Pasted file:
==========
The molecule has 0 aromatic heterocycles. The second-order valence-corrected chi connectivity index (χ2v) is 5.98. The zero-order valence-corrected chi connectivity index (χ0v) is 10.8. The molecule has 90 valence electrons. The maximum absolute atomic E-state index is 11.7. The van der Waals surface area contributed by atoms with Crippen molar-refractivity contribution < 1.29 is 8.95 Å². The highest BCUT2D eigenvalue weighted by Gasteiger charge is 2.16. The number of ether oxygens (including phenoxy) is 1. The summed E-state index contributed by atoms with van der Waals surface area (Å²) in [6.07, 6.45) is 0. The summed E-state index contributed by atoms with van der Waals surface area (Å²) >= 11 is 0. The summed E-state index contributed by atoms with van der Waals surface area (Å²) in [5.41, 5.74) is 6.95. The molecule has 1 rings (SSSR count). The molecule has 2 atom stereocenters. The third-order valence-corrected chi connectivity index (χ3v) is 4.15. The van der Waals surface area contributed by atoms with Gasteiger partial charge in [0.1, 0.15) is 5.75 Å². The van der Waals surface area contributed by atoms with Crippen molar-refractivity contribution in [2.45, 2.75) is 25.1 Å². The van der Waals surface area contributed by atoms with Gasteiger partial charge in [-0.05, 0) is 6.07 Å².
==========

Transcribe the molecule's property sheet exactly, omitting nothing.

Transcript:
The molecule has 0 aromatic heterocycles. The second-order valence-corrected chi connectivity index (χ2v) is 5.98. The zero-order valence-corrected chi connectivity index (χ0v) is 10.8. The molecule has 90 valence electrons. The maximum absolute atomic E-state index is 11.7. The van der Waals surface area contributed by atoms with Crippen molar-refractivity contribution < 1.29 is 8.95 Å². The highest BCUT2D eigenvalue weighted by Gasteiger charge is 2.16. The number of ether oxygens (including phenoxy) is 1. The summed E-state index contributed by atoms with van der Waals surface area (Å²) in [6.07, 6.45) is 0. The summed E-state index contributed by atoms with van der Waals surface area (Å²) >= 11 is 0. The summed E-state index contributed by atoms with van der Waals surface area (Å²) in [5.41, 5.74) is 6.95. The molecule has 1 rings (SSSR count). The molecule has 2 atom stereocenters. The third-order valence-corrected chi connectivity index (χ3v) is 4.15. The van der Waals surface area contributed by atoms with Gasteiger partial charge in [0.1, 0.15) is 5.75 Å². The van der Waals surface area contributed by atoms with Crippen molar-refractivity contribution in [2.45, 2.75) is 25.1 Å². The van der Waals surface area contributed by atoms with Gasteiger partial charge in [-0.05, 0) is 6.07 Å².